Kyle Otte: And again, over here we have the organic, which is motor, neurological, structural, and then sensory perceptual. We're more focused on this functional area. I don't know if we have any other speechners lined up dealing with more of these organic speech sound disorders, but at some point we probably will. So articulation. So according to the American Speech and Language Hearing Association, articulation disorders are focused on the individual sound errors. So that's whether they have a substitution or distortion. So a distortion would be more like the sound is close, like an S, but it'd be more lateralized, like a list, like a distortion would be more considered a list. So when we're looking at the development for just individual speech sounds, the most recent study that came out, which is in 2020 by Crow and McLoid, they kind of broke down.


Kyle Otte: They did basically, they took a bunch of studies and they combined them and took the mean age. And this graphic takes the mean age at which 90% of kids at that age produce that sound. So if you were to look, okay, my kid doesn't say S, okay, why go to S? And this graphic says five by five years old. So what that really means is that 90% of kids, the mean average of 90% of kids were able to produce that S sound by five years old. There are a number of things that come into play when looking at speech sound development and when a child should have a specific sound. This is just one way that we as speech therapists will look to evaluate a child and whether they are where they need to be.


Kyle Otte: We also use a bunch of different assessments that will give us a little bit more detail. But this is just kind of a general picture of kind of what we're looking at. Each spiritual therapist kind of does their own. This is the one I like to use because it's based on more of the most recent research and it has the mean age. And if you look at certain assessments, some assessments will give you a bar, right? Like they'll give you this giant chart of saying, okay, this is where kids start developing it. But some kids might not get it until they don't fully develop it, until they're nine. So it's a big range, so we don't really get hung up too much on the actual numbers. But it is a good idea to have a general knowledge of where your kid might be at.


Kyle Otte: And like I said, this is where 90% of kids are producing that 90% or greater, producing that sound at this age. All right, so phonology so I said we're talking about articulation and phonology and what the difference is. So like we said, articulation is really more dealing with that motor, specifically that motor aspect of it. And when we're looking at phonology, we're looking at phonological processes. And phonological processes are patterns of sound errors that typical developing children use to simplify adult speech. It's ways kids basically, they turn adult speech into they try to make adult speech. They're talking like it's their child talk. They don't always say things accurately, but it follows a rule. It's a pattern that kids will use to simplify adult speech. And up to a certain point, these patterns are normal, they're typical.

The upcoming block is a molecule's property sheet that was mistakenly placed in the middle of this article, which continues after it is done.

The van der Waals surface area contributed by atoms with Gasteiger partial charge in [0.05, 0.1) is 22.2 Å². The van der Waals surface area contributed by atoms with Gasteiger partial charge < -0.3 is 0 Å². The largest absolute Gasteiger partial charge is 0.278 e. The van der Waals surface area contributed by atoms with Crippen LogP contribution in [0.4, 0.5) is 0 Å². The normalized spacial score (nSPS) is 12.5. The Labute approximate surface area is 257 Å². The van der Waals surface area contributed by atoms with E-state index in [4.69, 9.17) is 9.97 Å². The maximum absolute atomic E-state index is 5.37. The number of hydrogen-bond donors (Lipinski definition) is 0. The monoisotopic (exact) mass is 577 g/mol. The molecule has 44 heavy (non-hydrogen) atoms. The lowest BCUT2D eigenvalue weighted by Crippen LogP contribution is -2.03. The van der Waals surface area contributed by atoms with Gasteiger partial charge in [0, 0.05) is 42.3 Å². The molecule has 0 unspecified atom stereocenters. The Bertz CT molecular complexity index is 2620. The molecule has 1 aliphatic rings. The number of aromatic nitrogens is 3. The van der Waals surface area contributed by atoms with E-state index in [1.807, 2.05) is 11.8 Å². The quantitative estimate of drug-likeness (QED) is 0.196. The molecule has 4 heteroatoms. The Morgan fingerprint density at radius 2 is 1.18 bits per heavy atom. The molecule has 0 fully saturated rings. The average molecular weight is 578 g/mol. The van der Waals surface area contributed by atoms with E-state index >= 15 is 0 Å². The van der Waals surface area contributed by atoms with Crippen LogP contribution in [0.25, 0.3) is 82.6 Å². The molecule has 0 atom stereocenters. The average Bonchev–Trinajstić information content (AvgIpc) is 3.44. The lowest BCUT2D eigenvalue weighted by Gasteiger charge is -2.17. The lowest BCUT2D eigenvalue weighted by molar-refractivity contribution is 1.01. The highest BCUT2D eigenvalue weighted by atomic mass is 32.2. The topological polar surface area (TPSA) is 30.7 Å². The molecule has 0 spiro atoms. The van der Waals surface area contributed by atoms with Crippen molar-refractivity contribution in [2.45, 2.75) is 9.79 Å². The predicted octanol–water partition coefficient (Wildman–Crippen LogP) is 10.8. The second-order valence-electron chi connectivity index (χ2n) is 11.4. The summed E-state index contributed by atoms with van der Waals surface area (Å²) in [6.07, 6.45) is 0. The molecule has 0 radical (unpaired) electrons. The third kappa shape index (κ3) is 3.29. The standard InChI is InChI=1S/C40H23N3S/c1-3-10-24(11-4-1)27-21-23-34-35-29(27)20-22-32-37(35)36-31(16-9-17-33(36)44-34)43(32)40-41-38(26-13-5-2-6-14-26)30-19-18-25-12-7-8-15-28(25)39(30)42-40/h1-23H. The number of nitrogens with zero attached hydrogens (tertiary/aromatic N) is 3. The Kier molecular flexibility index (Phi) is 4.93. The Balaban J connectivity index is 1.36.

Kyle Otte: And then they have what we call the age of suppression, which is where the kids, they would stop using that process and they would start producing the adult like speech. So it becomes more of a phonological disorder when that pattern persists past that suppression age. So this next page here has some of the common phonological processes. So we have Fronting, which just means that the sound that the child is making is made in the back. The sound that's supposed to be made in the back of the mouth is made in the front of the mouth. So, for example, like tar for car or date for gate. So typically the mean age of suppression or elimination for this sound is four years old. We have stopping, which is when a fricative or African sound.


Kyle Otte: So we have more in more terms, that would be like a P or a T fricative. So those are sounds that have airflow through it. So you've got F and S sound, where they would replace that with a stop, like a P. So stops are sounds that really kind of just stop. They stop typically for some of these sounds. They're a little bit different as far as the age of suppression or the elimination. You've got F and S, which is around three years of age. They'll stop doing this. Z and V is around four. And then the sh and th sounds are around five years old. You have gliding, which is this is kind of one of the ones that we see a lot is those W's for ours or like lelo for yellow.